Monday, July 23, 2007

When Fans Burn Out

Recently there has been some talk about fans getting burned out with all of these comic book events that Marvel and DC have been doing. I have seen and heard complaints like this in the past, but the sales numbers told a different story. People can complain all they want about how Marvel or DC are getting them to buy more comics because of an event, but as long as they keep buying the comics, comic book stores like mine will keep stocking and pushing them, and the comic book publishers will keep making them. Civil War sold great, and World War Hulk has gotten a great start so far. Then there's DC...

Last week the fantastic Heidi discussed on her blog, Comics Fairplay, the DC announcement of the "Final Crisis," their next event after Countdown. She reads a LOT of DC comics, but she is starting to get tired of these events. This is what, the third consecutive year of event driven comics for DC? Those that commented on her blog post seemed to share her fatigue.

This week comic book store owner Brian Hibbs discussed DC's Countdown and how it compares to other comic book events, on his monthly Tilting @ Windmills column over at Newsarama. He says that his subscribers are dropping the Countdown title and that it isn't doing nearly as well as the previous "events" DC has done. One reason he gives is that it isn't labeled well. Most of the Countdown tie-ins just have a little label by the bar code. Another reason he feels is causing the lower sales of Countdown is that it's largely event driven, rather than character driven. Marvel's events so far HAVE all had well labeled cross-over books -- some that barely tied in, but that's a different issue for a different day. And Marvel's events have been very character driven. Prior to Countdown - 52 and Infinite Crisis and Identity Crisis all were events, but they involved a lot of character driven stories -- we felt for the characters as we watched them change and grow from the events. So far, Countdown hasn't really seemed to do that much. It seems to be more about what's coming after, or at the end, than it is about how it's impacting the DC universe right now. And that's odd to me, since they were selling it as the backbone of the current DC universe, as it happens. And Hibbs' final reason for this DC event's lower sales numbers vs. other events is that there isn't much hype. They seem so focused on keeping things a secret that no one is developing an interest or curiosity for the story.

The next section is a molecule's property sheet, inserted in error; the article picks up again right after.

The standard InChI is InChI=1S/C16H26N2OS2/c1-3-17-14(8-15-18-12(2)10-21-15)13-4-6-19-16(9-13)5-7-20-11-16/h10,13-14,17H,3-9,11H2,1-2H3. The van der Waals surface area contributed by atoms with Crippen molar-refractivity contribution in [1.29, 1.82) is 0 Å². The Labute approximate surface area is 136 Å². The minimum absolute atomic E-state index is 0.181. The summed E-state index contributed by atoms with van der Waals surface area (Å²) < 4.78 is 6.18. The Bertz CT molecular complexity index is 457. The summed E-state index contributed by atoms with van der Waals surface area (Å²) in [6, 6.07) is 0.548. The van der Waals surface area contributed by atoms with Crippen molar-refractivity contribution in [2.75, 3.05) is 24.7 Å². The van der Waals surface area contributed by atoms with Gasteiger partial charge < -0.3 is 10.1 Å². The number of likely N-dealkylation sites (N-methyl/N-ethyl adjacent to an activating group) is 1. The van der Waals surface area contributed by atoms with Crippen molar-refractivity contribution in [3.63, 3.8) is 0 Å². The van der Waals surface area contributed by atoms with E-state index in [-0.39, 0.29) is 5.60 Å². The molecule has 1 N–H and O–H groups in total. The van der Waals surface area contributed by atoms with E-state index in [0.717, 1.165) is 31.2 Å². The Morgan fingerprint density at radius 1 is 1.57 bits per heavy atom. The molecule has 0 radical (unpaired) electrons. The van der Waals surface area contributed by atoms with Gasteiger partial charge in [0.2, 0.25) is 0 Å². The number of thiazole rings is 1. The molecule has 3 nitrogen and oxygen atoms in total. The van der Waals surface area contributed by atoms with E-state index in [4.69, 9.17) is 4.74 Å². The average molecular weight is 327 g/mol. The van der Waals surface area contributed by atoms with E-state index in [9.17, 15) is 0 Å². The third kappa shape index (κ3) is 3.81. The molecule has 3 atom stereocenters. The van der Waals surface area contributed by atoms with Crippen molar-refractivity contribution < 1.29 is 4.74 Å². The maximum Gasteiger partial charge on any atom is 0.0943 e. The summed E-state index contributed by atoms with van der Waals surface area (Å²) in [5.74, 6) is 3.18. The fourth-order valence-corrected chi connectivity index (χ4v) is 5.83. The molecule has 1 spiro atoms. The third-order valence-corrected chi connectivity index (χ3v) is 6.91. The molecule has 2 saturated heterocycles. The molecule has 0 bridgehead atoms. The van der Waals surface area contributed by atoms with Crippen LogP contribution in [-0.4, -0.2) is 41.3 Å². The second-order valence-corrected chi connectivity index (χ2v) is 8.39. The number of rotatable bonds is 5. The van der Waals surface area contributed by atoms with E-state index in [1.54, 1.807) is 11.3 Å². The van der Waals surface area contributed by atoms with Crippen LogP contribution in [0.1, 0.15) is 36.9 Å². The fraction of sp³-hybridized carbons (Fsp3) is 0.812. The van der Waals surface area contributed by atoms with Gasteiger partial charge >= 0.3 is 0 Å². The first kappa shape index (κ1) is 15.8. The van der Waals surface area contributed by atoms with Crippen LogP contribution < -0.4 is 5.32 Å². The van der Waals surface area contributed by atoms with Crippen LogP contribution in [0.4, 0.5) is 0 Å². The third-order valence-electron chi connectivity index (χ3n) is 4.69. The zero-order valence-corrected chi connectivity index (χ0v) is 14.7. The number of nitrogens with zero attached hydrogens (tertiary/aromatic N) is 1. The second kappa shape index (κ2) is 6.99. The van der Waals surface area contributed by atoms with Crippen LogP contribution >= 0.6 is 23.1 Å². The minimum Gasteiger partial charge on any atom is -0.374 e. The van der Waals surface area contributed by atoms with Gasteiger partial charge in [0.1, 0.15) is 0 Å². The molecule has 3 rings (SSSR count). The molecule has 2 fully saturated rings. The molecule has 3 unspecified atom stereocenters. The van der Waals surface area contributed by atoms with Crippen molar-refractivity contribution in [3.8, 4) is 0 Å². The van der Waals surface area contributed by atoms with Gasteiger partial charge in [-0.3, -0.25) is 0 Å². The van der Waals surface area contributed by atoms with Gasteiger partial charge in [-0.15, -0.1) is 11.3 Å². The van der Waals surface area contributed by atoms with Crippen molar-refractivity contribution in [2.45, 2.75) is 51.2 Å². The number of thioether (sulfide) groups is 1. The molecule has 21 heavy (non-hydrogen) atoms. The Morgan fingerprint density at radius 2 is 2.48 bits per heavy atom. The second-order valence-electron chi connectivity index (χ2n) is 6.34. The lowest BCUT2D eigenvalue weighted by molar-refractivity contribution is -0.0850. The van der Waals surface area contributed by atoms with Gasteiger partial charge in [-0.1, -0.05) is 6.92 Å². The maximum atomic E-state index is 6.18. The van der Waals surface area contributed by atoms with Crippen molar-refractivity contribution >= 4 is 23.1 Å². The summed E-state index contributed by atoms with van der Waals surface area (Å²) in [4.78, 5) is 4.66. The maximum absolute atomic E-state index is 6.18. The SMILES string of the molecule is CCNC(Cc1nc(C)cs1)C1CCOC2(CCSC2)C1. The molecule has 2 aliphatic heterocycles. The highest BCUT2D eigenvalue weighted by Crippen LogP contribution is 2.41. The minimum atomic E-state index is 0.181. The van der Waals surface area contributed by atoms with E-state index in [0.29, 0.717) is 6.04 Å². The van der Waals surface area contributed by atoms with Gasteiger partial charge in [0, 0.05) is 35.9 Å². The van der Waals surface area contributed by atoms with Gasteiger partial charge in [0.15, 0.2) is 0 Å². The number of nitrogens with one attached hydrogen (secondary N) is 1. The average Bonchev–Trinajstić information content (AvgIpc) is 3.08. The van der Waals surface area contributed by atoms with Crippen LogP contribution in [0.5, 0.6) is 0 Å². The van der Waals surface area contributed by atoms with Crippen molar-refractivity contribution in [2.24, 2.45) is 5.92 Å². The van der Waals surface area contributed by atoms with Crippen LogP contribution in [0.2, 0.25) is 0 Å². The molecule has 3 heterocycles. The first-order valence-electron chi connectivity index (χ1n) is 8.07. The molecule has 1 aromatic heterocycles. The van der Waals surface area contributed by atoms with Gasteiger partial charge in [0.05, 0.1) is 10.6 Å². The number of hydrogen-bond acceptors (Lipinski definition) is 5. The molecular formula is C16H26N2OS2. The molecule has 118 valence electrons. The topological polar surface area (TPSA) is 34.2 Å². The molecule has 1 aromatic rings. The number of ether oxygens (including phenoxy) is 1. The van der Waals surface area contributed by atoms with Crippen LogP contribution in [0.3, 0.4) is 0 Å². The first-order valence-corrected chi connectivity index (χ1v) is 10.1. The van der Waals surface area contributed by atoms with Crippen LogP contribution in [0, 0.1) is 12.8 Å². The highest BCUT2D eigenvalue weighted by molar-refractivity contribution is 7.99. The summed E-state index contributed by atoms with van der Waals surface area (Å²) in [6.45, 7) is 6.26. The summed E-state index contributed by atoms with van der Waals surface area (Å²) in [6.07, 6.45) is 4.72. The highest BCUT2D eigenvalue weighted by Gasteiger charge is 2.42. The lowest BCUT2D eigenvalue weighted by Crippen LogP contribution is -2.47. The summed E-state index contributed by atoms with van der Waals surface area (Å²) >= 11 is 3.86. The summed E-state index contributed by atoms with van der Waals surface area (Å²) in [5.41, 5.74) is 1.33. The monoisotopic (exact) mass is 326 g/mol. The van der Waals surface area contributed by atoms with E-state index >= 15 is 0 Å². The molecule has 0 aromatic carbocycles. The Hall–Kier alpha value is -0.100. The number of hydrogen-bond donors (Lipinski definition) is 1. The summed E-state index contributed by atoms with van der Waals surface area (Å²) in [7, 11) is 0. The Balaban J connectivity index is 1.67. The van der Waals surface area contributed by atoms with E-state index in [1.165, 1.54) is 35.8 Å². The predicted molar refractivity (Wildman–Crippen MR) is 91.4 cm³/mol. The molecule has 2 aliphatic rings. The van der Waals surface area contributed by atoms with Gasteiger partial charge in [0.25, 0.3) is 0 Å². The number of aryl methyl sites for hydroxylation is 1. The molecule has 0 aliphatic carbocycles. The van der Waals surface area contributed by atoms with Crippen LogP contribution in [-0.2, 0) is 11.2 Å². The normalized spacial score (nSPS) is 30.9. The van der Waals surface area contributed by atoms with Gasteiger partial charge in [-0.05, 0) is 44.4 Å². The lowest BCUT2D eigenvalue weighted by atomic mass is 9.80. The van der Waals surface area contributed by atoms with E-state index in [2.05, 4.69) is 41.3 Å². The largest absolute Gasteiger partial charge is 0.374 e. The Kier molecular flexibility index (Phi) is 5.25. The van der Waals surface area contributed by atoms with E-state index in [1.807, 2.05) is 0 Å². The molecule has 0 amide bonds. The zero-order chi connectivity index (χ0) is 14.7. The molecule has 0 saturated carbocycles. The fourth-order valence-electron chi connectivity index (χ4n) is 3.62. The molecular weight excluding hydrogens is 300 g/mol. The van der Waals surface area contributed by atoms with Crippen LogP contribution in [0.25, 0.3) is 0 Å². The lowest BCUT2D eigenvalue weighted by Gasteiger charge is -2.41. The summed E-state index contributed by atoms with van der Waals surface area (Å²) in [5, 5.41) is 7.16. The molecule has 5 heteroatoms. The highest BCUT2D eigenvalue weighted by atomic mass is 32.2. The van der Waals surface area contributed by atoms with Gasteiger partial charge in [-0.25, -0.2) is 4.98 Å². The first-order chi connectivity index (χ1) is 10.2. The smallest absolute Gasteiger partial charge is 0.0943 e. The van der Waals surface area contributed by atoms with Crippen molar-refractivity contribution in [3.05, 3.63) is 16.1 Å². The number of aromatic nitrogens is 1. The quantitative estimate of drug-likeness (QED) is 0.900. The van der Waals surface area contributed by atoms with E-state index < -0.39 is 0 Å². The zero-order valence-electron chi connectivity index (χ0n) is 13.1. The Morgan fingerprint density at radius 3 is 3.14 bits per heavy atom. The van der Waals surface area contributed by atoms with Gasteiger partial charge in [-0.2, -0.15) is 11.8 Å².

As for Countdown's sales in his store, Hibbs says, "52 was, for the entire year, very nearly the best-selling DC comic for us – only a few issues of Justice League of America beat it – a remarkably consistent and strong sales pattern for the year.

"Countdown? Well, we’re only at the 10th week, as of this writing, but no, not nearly as strong and profitable. At this point in time, I expect to be returning more than a third of my initial orders on the first three months to DC...

"Obviously, I have no idea if I’m at all typical (I’m probably not), but if I am, then Countdown wouldn’t even be a Top Fifty book in these early days, and history shows this type of series does nothing but decline for the rest of its run. It is, I think, conceivable that Countdown is going to drop under 50k during its year. 52 stayed more or less over 100k its entire run..."

I looked at our sales numbers on Countdown and 52, just to see how they compared. Keep in mind that 52 is over now, and has a much longer time to sell. At my store we ordered fairly heavy and did our best to keep the issues in stock for the entire year. Countdown has only had 11 issues out so far, and not nearly as much time to sit on the racks and sell. But, to be honest, most of the issues that are going to sell do so within the first two weeks of the comic's release.